Finally, a marvellous quote from Nataniel Hawthorne, ““Happiness is a butterfly, which when pursued, is always just beyond your grasp, but which, if you will sit down quietly, may alight upon you”.

hope, optimism and high expectation

 Mates often give me grief about looking through rose coloured glasses. When you’re a “glass half full” person, it’s a challenge to strike the right levels of hope, optimism and expectation. Kevin Rudd’s recent demise led me to dust off my article from the 2020 Summit, which highlights the difference between having positive expectations about what we want (hope), and assigning a high probability to those outcomes (optimism). At the time, I wrote:

The spirit of optimism, hope and inspiration, in abundance at the 2020 Summit, reminded me of the mood that engulfed Sydney during the Olympic Games. Equality, respect, enthusiasm and pride in being Australian, transcended personal biases and partisan views.  This Summit was about starting a dialogue right around Australia that will continue. It has energised and enabled people to feel listened to, and relevant. Let’s hope that the infectious enthusiasm and debate generated by the Summit can continue throughout Australia as part of the fabric of our society. Let’s also hope that the culture of the weekend – where different views were offered and listened to, where there are no rights or wrongs, where opposing arguments can coalesce in consensus – transcends our lives and cuts through the dogma, parochialism and inflexibility that are all too common.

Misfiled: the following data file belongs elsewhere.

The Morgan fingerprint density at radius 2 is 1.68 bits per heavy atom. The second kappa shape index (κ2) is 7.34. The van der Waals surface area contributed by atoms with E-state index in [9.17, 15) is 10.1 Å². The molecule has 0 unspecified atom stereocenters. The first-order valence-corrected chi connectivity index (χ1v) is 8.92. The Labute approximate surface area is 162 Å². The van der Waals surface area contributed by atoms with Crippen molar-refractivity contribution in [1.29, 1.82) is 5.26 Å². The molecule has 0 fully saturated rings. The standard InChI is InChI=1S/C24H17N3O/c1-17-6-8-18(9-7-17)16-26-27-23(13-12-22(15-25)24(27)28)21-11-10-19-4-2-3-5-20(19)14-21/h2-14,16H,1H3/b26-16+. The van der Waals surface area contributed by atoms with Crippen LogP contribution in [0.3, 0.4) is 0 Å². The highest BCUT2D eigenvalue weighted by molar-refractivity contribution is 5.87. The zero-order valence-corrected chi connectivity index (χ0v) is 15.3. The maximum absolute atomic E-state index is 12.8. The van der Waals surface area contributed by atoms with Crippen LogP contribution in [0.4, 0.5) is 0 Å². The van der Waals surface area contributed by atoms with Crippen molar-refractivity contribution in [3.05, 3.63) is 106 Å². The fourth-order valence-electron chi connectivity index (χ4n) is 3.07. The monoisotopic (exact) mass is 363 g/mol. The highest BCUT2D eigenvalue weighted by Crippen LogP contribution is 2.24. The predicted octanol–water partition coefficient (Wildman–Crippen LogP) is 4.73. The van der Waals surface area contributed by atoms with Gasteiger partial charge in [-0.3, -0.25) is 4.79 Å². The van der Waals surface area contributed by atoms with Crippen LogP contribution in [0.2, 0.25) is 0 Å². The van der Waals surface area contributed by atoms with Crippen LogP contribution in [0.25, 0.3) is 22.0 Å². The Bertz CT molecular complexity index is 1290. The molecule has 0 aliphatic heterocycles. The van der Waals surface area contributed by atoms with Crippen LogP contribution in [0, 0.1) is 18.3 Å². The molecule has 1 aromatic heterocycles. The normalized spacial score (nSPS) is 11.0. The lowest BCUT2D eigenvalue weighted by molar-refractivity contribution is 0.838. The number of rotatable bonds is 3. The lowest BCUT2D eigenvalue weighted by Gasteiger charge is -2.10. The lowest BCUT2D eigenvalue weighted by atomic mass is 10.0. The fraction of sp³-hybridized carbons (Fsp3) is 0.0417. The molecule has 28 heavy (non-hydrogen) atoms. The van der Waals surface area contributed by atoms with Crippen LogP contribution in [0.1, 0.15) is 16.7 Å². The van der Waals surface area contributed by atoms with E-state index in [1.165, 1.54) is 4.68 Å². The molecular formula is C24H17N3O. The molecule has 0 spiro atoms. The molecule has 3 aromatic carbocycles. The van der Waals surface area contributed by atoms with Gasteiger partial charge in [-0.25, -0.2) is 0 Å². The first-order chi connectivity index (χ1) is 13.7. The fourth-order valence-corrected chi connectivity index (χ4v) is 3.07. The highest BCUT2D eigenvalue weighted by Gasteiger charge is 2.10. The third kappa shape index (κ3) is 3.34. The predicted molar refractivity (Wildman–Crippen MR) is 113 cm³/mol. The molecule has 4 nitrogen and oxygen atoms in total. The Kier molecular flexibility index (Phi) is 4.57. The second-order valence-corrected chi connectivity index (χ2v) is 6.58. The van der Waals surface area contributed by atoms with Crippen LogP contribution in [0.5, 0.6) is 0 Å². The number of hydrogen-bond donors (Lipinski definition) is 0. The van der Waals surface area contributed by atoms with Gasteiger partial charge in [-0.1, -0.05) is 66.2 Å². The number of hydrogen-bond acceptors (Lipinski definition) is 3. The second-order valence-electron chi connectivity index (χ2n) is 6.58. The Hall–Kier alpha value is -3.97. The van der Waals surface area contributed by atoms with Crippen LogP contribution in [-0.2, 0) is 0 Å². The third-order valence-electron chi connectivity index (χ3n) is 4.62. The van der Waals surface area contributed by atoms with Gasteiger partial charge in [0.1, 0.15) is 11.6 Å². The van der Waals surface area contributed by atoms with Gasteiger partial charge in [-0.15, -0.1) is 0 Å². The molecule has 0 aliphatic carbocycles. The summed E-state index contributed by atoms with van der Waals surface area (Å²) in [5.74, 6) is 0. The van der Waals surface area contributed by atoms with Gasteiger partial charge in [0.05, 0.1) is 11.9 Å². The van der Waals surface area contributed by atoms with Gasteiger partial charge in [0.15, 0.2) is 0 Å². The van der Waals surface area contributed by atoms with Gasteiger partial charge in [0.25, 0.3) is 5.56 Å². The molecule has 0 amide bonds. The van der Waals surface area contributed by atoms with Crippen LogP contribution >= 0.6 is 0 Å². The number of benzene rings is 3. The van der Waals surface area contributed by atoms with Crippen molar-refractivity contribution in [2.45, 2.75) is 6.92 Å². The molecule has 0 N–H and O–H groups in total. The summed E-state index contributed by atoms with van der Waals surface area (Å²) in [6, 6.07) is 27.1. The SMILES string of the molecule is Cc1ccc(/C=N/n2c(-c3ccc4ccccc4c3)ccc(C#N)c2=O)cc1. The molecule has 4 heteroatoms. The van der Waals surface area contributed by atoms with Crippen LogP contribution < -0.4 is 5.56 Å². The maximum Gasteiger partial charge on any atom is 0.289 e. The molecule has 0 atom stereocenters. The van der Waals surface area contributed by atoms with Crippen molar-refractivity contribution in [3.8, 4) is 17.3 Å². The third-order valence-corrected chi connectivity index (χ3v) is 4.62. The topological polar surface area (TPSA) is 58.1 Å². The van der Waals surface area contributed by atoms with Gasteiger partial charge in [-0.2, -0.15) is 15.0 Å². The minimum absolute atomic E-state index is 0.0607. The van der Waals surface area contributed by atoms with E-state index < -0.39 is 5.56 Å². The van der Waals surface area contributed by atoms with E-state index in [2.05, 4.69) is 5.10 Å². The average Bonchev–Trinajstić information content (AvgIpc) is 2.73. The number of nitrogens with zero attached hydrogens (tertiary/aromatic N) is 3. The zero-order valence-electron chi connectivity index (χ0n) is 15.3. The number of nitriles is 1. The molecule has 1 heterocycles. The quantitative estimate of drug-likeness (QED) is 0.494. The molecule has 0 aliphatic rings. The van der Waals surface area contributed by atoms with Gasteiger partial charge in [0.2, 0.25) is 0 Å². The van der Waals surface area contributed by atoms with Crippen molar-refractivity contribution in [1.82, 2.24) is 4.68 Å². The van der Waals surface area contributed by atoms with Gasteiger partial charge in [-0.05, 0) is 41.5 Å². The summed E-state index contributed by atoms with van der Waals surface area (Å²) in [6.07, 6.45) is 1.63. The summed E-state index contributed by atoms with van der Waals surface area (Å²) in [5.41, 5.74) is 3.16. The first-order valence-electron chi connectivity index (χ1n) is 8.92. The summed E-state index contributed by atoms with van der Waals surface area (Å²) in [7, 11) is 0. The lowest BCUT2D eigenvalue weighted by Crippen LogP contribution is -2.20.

Only 27 months later, the central figure giving stimulating the hope and optimism was removed from office. Why? Not because he offered hope, but because he failed to manage high expectation through effective delivery and relationship management. As a result, he dampened the hope and optimism of millions who believed in him. The danger in today’s world is that if hope rises and gets squashed too often, it struggles to rise again, giving oxygen to sceptics, shock jocks and conservatives preoccupied with precedent.  

High expectations, well managed (by parents, partners, or corporations) often lead to high performance and achievement. However, poor delivery and failure to bring people on the journey, mostly leads to spectacular falls. To make it even tougher, the bar is set high in this country as “tall poppy syndrome” and the media do their bit to foster “glass half empty”. That movement is also in full swing in the USA where the Murdoch media are doing a job on President Obama as he offers hope on ground breaking health reform.

 Markets love business leaders who “under promise and over deliver”. Effective sales men and women get rich on “under committing and over delivering”. They’ve learned to overcome that part of human nature that wants to promise what we think people want to hear. And yet we continue to fall into the trap. Setting unrealistic expectations can mean that an effort (like carbon pollution reduction) becomes the victim of its own promise. When we fail to deliver, excuses and denial become part of the landscape.

 Despite the constant negativity in parts of the Australian media and despite the natural resistance to change in every one of us, we need to encourage hope and optimism for a better world. Martin Seligman makes a strong link between “learned optimism” and happiness. Katie Couric explains the genetic programming of optimism and tells us that optimists live longer. Hope is a powerful motivator.

 Effective management of expectation is an enabler of legitimate hope and optimism, which can give people confidence, infectious energy and courage to become involved. We saw the start of that process at the 2020 Summit. Let’s hope that our political and community leaders, with the support of the powerful media, can embrace some issues that transcend politics and allow us to unite on some exciting journeys full of hope and optimism, against a background of realistic expectations. What are the most critical issues on that list?